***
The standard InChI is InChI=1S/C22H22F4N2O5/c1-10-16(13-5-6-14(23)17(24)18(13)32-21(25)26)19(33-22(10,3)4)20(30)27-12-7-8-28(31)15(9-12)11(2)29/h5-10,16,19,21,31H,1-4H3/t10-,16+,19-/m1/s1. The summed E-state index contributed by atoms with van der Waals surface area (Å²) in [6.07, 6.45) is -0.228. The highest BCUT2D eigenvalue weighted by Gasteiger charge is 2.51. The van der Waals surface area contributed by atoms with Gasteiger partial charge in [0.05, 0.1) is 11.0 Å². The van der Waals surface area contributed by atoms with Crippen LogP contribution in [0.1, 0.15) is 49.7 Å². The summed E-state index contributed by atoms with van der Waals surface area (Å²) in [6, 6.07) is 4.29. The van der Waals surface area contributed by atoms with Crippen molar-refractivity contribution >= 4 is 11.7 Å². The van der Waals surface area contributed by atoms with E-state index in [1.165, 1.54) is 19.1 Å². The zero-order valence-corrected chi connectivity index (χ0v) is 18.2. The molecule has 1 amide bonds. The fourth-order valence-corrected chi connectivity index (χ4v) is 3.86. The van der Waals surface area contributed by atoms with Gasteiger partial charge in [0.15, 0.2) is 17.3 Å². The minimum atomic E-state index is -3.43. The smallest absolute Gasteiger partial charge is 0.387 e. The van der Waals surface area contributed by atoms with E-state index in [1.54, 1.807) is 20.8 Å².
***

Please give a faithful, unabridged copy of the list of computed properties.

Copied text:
The standard InChI is InChI=1S/C22H22F4N2O5/c1-10-16(13-5-6-14(23)17(24)18(13)32-21(25)26)19(33-22(10,3)4)20(30)27-12-7-8-28(31)15(9-12)11(2)29/h5-10,16,19,21,31H,1-4H3/t10-,16+,19-/m1/s1. The summed E-state index contributed by atoms with van der Waals surface area (Å²) in [6.07, 6.45) is -0.228. The highest BCUT2D eigenvalue weighted by Gasteiger charge is 2.51. The van der Waals surface area contributed by atoms with Gasteiger partial charge in [0.05, 0.1) is 11.0 Å². The van der Waals surface area contributed by atoms with Crippen LogP contribution in [0.1, 0.15) is 49.7 Å². The summed E-state index contributed by atoms with van der Waals surface area (Å²) in [6, 6.07) is 4.29. The van der Waals surface area contributed by atoms with Crippen molar-refractivity contribution >= 4 is 11.7 Å². The van der Waals surface area contributed by atoms with E-state index in [1.165, 1.54) is 19.1 Å². The zero-order valence-corrected chi connectivity index (χ0v) is 18.2. The molecule has 1 amide bonds. The fourth-order valence-corrected chi connectivity index (χ4v) is 3.86. The van der Waals surface area contributed by atoms with Gasteiger partial charge in [0.15, 0.2) is 17.3 Å². The minimum atomic E-state index is -3.43. The smallest absolute Gasteiger partial charge is 0.387 e. The van der Waals surface area contributed by atoms with E-state index in [1.54, 1.807) is 20.8 Å².